"But when you talk about removing hierarchy in your relationship with your husband, you say that you've shedded hierarchy except for natural, flexible, alternating hierarchies based on talent, interest or experience.

"So it seems like you've sort of found a way to bring the talent or the merit argument in while still breaking down hierarchies, which sounds like quite a tricky thing to do."

"It is! It is a little bit tricky. But it works for us," Mrs Gates told him.

"And I think it can work for other people. You have to look at your whole life. For us, we had to look at our home life, we had to look at what we were both trying to accomplish in the community - some of it we do together, some work we do separately.

"We only have so much time in a day. Every human being only has so much time, even if you sleep an hour less. And so how are we going to divide that up?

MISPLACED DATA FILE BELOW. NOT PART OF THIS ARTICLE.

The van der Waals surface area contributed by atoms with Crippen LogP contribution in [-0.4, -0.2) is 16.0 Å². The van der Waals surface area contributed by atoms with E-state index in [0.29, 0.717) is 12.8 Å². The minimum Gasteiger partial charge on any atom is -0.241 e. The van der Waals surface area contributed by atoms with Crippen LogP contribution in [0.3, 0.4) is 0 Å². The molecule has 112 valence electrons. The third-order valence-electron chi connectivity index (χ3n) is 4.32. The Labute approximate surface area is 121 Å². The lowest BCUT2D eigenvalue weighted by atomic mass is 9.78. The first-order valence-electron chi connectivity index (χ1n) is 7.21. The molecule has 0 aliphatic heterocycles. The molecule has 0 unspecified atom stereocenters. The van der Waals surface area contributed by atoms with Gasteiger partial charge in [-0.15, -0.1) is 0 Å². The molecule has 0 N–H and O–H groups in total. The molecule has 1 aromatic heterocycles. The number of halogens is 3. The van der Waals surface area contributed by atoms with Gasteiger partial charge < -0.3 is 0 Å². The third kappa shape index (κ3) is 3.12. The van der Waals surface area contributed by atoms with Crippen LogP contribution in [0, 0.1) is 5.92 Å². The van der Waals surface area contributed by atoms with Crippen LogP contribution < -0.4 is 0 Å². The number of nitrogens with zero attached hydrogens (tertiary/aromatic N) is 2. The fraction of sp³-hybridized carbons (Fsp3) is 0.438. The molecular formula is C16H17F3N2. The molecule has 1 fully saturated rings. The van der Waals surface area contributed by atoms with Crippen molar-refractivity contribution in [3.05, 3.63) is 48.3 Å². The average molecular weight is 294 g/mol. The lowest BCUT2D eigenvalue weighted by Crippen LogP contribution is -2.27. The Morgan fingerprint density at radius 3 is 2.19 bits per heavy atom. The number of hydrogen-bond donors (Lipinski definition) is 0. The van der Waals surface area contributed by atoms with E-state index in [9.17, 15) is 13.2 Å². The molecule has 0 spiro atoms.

"And at home, for all partnerships at home, there are caregiving responsibilities that are loving, that you want to do, and there are other quite frankly menial tasks that somebody has to do. And so you have to figure out how to split those up in a way that feels fair to both parties. And that can change over time.

"Those have to be ongoing conversations, and that's what we've eventually, successfully done in our marriage. But it wasn't easy at the get go."

 

Mrs Gates said "both partners" often enter relationships assuming the woman will do more of the menial tasks at home, with significant consequences as time goes back.

"Over the course of her lifetime, it's actually seven years of unpaid labour in the home. I don't know about you, but with seven years, I could get a couple of degrees," she quipped.